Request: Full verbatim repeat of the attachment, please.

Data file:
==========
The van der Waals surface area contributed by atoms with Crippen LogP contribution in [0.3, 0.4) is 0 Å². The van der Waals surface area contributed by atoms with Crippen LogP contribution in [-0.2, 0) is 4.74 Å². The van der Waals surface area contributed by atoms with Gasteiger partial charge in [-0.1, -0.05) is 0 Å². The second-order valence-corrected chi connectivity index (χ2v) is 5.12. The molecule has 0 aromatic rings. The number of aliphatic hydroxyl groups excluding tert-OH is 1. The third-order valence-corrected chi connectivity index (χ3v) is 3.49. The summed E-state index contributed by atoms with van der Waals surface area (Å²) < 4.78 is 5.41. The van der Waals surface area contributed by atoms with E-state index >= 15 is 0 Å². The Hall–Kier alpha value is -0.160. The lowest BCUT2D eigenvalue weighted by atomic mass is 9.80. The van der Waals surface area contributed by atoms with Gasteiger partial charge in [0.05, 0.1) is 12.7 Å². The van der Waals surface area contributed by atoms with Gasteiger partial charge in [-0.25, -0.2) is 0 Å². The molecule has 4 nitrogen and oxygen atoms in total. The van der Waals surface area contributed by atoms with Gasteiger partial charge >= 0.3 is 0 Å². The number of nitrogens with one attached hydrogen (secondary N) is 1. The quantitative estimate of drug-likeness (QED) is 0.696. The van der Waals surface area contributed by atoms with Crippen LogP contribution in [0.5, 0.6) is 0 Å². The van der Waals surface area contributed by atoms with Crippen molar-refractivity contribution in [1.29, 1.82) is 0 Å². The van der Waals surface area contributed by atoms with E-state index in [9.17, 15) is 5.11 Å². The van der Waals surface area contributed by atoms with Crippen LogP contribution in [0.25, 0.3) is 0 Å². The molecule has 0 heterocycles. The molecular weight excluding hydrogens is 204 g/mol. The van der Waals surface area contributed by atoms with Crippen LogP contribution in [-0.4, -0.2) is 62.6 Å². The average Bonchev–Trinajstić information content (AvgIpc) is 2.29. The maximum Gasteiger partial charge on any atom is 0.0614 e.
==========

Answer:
The van der Waals surface area contributed by atoms with Crippen LogP contribution in [0.3, 0.4) is 0 Å². The van der Waals surface area contributed by atoms with Crippen LogP contribution in [-0.2, 0) is 4.74 Å². The van der Waals surface area contributed by atoms with Gasteiger partial charge in [-0.1, -0.05) is 0 Å². The second-order valence-corrected chi connectivity index (χ2v) is 5.12. The molecule has 0 aromatic rings. The number of aliphatic hydroxyl groups excluding tert-OH is 1. The third-order valence-corrected chi connectivity index (χ3v) is 3.49. The summed E-state index contributed by atoms with van der Waals surface area (Å²) < 4.78 is 5.41. The van der Waals surface area contributed by atoms with E-state index >= 15 is 0 Å². The Hall–Kier alpha value is -0.160. The lowest BCUT2D eigenvalue weighted by atomic mass is 9.80. The van der Waals surface area contributed by atoms with Gasteiger partial charge in [0.05, 0.1) is 12.7 Å². The van der Waals surface area contributed by atoms with Gasteiger partial charge in [-0.25, -0.2) is 0 Å². The molecule has 4 nitrogen and oxygen atoms in total. The van der Waals surface area contributed by atoms with Gasteiger partial charge >= 0.3 is 0 Å². The number of nitrogens with one attached hydrogen (secondary N) is 1. The quantitative estimate of drug-likeness (QED) is 0.696. The van der Waals surface area contributed by atoms with Crippen LogP contribution in [0.5, 0.6) is 0 Å². The van der Waals surface area contributed by atoms with Crippen molar-refractivity contribution in [1.29, 1.82) is 0 Å². The van der Waals surface area contributed by atoms with E-state index in [9.17, 15) is 5.11 Å². The van der Waals surface area contributed by atoms with Crippen LogP contribution in [0.25, 0.3) is 0 Å². The molecule has 0 heterocycles. The molecular weight excluding hydrogens is 204 g/mol. The van der Waals surface area contributed by atoms with Crippen LogP contribution in [-0.4, -0.2) is 62.6 Å². The average Bonchev–Trinajstić information content (AvgIpc) is 2.29. The maximum Gasteiger partial charge on any atom is 0.0614 e.